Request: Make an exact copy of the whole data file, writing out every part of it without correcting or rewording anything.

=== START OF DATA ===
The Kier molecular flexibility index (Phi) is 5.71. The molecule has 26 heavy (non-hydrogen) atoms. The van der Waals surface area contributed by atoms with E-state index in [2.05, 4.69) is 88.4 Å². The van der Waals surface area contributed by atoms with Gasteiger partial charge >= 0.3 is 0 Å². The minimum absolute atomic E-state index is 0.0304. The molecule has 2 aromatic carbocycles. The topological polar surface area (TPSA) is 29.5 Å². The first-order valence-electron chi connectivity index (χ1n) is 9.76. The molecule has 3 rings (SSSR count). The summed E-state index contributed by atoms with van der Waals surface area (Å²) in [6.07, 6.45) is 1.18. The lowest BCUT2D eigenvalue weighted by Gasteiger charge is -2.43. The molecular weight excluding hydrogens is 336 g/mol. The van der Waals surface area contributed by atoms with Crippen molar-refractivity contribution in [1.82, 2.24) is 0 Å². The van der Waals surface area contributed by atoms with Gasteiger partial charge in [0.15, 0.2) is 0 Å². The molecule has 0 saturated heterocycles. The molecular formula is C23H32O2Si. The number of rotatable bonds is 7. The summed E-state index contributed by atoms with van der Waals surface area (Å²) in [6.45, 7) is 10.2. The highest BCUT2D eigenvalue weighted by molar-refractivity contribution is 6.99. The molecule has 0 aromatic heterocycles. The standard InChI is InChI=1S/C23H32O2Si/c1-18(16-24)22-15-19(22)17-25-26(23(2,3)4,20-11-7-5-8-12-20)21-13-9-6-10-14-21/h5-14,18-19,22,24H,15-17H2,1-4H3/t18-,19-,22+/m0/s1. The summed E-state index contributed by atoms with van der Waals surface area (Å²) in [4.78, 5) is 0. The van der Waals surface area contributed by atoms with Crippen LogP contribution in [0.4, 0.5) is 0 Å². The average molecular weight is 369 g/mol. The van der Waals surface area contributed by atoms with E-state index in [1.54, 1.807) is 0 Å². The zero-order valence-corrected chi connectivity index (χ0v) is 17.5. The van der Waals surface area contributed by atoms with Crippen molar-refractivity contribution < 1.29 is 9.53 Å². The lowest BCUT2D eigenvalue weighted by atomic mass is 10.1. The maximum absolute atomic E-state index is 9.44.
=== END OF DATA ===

The Kier molecular flexibility index (Phi) is 5.71. The molecule has 26 heavy (non-hydrogen) atoms. The van der Waals surface area contributed by atoms with E-state index in [2.05, 4.69) is 88.4 Å². The van der Waals surface area contributed by atoms with Gasteiger partial charge >= 0.3 is 0 Å². The minimum absolute atomic E-state index is 0.0304. The molecule has 2 aromatic carbocycles. The topological polar surface area (TPSA) is 29.5 Å². The first-order valence-electron chi connectivity index (χ1n) is 9.76. The molecule has 3 rings (SSSR count). The summed E-state index contributed by atoms with van der Waals surface area (Å²) in [6.07, 6.45) is 1.18. The lowest BCUT2D eigenvalue weighted by Gasteiger charge is -2.43. The molecular weight excluding hydrogens is 336 g/mol. The van der Waals surface area contributed by atoms with Crippen molar-refractivity contribution in [1.82, 2.24) is 0 Å². The van der Waals surface area contributed by atoms with Gasteiger partial charge in [0.15, 0.2) is 0 Å². The molecule has 0 saturated heterocycles. The molecular formula is C23H32O2Si. The number of rotatable bonds is 7. The summed E-state index contributed by atoms with van der Waals surface area (Å²) in [6.45, 7) is 10.2. The highest BCUT2D eigenvalue weighted by molar-refractivity contribution is 6.99. The molecule has 0 aromatic heterocycles. The standard InChI is InChI=1S/C23H32O2Si/c1-18(16-24)22-15-19(22)17-25-26(23(2,3)4,20-11-7-5-8-12-20)21-13-9-6-10-14-21/h5-14,18-19,22,24H,15-17H2,1-4H3/t18-,19-,22+/m0/s1. The summed E-state index contributed by atoms with van der Waals surface area (Å²) in [4.78, 5) is 0. The van der Waals surface area contributed by atoms with Crippen LogP contribution in [0.4, 0.5) is 0 Å². The average molecular weight is 369 g/mol. The van der Waals surface area contributed by atoms with E-state index in [1.54, 1.807) is 0 Å². The zero-order valence-corrected chi connectivity index (χ0v) is 17.5. The van der Waals surface area contributed by atoms with Crippen molar-refractivity contribution < 1.29 is 9.53 Å². The lowest BCUT2D eigenvalue weighted by atomic mass is 10.1. The maximum absolute atomic E-state index is 9.44.